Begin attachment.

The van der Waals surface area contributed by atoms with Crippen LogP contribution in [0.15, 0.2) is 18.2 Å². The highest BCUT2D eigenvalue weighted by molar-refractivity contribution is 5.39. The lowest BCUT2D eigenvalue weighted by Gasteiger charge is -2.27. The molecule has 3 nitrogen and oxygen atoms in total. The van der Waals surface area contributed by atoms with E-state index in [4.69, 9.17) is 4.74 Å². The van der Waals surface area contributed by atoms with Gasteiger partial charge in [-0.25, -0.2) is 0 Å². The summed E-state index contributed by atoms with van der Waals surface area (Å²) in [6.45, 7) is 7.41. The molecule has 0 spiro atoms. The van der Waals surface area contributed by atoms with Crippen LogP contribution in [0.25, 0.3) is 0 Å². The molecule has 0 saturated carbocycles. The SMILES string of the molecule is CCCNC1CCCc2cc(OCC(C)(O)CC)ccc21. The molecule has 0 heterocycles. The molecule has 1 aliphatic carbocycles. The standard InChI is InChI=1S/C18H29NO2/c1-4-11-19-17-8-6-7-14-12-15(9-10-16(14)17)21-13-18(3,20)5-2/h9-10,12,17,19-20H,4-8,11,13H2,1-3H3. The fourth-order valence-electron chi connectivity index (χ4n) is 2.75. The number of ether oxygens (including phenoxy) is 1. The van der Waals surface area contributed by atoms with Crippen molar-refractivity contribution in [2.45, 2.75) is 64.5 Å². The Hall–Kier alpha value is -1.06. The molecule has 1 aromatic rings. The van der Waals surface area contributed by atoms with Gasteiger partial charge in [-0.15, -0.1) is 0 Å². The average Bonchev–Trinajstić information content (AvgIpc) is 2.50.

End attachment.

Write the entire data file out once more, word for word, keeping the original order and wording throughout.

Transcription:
The van der Waals surface area contributed by atoms with Crippen LogP contribution in [0.15, 0.2) is 18.2 Å². The highest BCUT2D eigenvalue weighted by molar-refractivity contribution is 5.39. The lowest BCUT2D eigenvalue weighted by Gasteiger charge is -2.27. The molecule has 3 nitrogen and oxygen atoms in total. The van der Waals surface area contributed by atoms with E-state index in [4.69, 9.17) is 4.74 Å². The van der Waals surface area contributed by atoms with Gasteiger partial charge in [-0.25, -0.2) is 0 Å². The summed E-state index contributed by atoms with van der Waals surface area (Å²) in [6.45, 7) is 7.41. The molecule has 0 spiro atoms. The van der Waals surface area contributed by atoms with Crippen LogP contribution in [0.25, 0.3) is 0 Å². The molecule has 0 saturated carbocycles. The SMILES string of the molecule is CCCNC1CCCc2cc(OCC(C)(O)CC)ccc21. The molecule has 0 heterocycles. The molecule has 1 aliphatic carbocycles. The standard InChI is InChI=1S/C18H29NO2/c1-4-11-19-17-8-6-7-14-12-15(9-10-16(14)17)21-13-18(3,20)5-2/h9-10,12,17,19-20H,4-8,11,13H2,1-3H3. The fourth-order valence-electron chi connectivity index (χ4n) is 2.75. The number of ether oxygens (including phenoxy) is 1. The van der Waals surface area contributed by atoms with Crippen molar-refractivity contribution in [2.45, 2.75) is 64.5 Å². The Hall–Kier alpha value is -1.06. The molecule has 1 aromatic rings. The van der Waals surface area contributed by atoms with Gasteiger partial charge in [-0.15, -0.1) is 0 Å². The average Bonchev–Trinajstić information content (AvgIpc) is 2.50.